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Lujan Grisham wrestles with admitting GOP Rep. to Congressional Hispanic Caucus

U.S. Rep. Michelle Lujan Grisham

Rep. Michelle Lujan Grisham, co-chair of the Congressional Hispanic Caucus, agreed Thursday to accept a Republican into the all-Democratic group after her GOP House colleagues complained that the caucus was exclusionary.

Lujan Grisham, who is giving up the Albuquerque-based 1st Congressional District seat to run for governor of New Mexico in 2018, found herself embroiled in Capitol Hill brouhaha this week after Rep. Carlos Curbelo, R-Florida, complained that the group was excluding him from joining despite his ethnicity.

“The Congressional Hispanic Caucus should not discriminate against any American of Hispanic descent,” Curbelo said in a statement. “The CHC should focus on uniting America’s Hispanic community in support of issues like compassionate immigration reform, economic growth and opportunity, and better education.”

A report in Politico on Wednesday said the Hispanic Caucus tabled the issue last week after outcry from some members who complained about Curbelo trying to join,  calling it a political ploy on his part to improve his reelection chances.

Lujan Grisham and other members of the CHC have said Curbelo’s exclusion wasn’t due to his being a Republican, but his opposition to some CHC priorities such as comprehensive immigration reform or the DREAM Act for young people who were brought to the country illegally.

But the group could soon relent. Lujan Grisham said the matter will be put to a vote of the Caucus early next week.

“I have been on the record to include Hispanic members of Congress from both parties and both chambers in the Congressional Hispanic Caucus, including Congressman Curbelo,” Lujan Grisham said in a statement to the Journal Thursday night. “Today, our caucus sent a letter inviting both Representative Curbelo and (Florida Republican Rep.) Ileana) Ros-Lehtinen to join our effort advocating for Hispanic communities.  But regardless of my personal opinion, this is a caucus matter that could be voted on as early as next week.”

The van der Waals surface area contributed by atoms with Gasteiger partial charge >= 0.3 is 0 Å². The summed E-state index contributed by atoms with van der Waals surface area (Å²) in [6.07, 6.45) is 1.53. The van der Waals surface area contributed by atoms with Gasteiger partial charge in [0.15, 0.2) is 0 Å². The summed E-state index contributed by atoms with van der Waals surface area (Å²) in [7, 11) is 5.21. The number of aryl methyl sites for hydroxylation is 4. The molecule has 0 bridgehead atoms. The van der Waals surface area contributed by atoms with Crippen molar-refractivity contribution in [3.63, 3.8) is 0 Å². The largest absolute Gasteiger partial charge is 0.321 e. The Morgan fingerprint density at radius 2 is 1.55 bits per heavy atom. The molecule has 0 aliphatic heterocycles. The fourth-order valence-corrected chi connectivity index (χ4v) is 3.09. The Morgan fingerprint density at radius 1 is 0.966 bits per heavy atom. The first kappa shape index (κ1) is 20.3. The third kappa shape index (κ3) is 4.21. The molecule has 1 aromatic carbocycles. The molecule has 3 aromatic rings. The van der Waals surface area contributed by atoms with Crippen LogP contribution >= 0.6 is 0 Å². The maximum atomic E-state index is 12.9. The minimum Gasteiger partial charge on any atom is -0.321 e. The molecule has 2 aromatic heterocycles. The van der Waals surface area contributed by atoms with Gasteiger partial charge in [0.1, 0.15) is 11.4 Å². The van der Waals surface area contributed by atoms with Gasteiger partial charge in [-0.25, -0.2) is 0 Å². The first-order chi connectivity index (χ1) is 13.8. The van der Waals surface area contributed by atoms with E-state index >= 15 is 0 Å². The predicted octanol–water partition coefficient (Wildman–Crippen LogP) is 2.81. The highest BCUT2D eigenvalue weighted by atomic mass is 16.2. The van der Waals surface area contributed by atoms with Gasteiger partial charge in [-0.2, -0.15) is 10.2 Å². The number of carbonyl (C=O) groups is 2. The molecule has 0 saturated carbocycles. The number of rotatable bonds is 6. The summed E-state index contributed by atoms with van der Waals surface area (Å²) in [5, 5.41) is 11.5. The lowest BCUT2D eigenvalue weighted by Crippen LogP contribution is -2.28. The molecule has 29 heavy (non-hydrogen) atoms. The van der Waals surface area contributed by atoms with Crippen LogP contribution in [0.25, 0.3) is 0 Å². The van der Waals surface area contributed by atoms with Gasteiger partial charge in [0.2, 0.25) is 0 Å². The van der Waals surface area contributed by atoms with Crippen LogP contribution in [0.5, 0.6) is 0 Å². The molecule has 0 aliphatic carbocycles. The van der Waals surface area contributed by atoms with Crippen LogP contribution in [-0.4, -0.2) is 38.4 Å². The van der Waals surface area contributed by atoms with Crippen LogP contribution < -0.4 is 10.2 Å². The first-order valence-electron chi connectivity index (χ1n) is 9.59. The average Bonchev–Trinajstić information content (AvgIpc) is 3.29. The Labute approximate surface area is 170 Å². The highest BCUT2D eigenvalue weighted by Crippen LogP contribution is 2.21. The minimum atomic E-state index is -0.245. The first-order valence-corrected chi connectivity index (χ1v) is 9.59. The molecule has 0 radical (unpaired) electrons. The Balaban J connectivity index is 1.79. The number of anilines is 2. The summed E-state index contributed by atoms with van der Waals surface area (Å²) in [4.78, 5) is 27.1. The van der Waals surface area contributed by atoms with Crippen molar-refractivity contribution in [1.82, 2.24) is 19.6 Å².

Politico also reported that CHC members “also have concerns about letting Curbelo attend their private meetings, which are often focused on strategies aimed at rebutting anti-immigration efforts by Republicans in Congress and the administration.”

A position statement by the CHC said in part “Members have been clear that this is not about party, it is about being consistent with the values and issues of the CHC. We support the Dream Act, we support increased access to healthcare through the ACA, we voice our vocal support for the humanitarian crisis in Puerto Rico, we want a tax plan that helps the middle class. The CHC is on the front lines of protecting the Hispanic community from the Trump Administration’s harmful policies and putting forth productive, common-sense legislation that lifts up our community.”

New Mexico Republicans, eager to take Democratic gubernatorial front-runner Lujan Grisham down a notch, criticized her role in the controversy.

“Michelle Lujan Grisham’s decision not to allow one of her colleagues to join the Congressional Hispanic Caucus because he is a Republican is sad, disappointing and extremely divisive,” said Ryan Cangiolosi, chairman of the Republican Party of New Mexico. “New Mexicans deserve a leader who will unite people to make our state a better place to live, work, and raise a family. Lujan Grisham’s refusal to work with a Republican lawmaker shows that she would advance a partisan agenda as governor instead of reaching across the aisle on behalf of all New Mexico families.”

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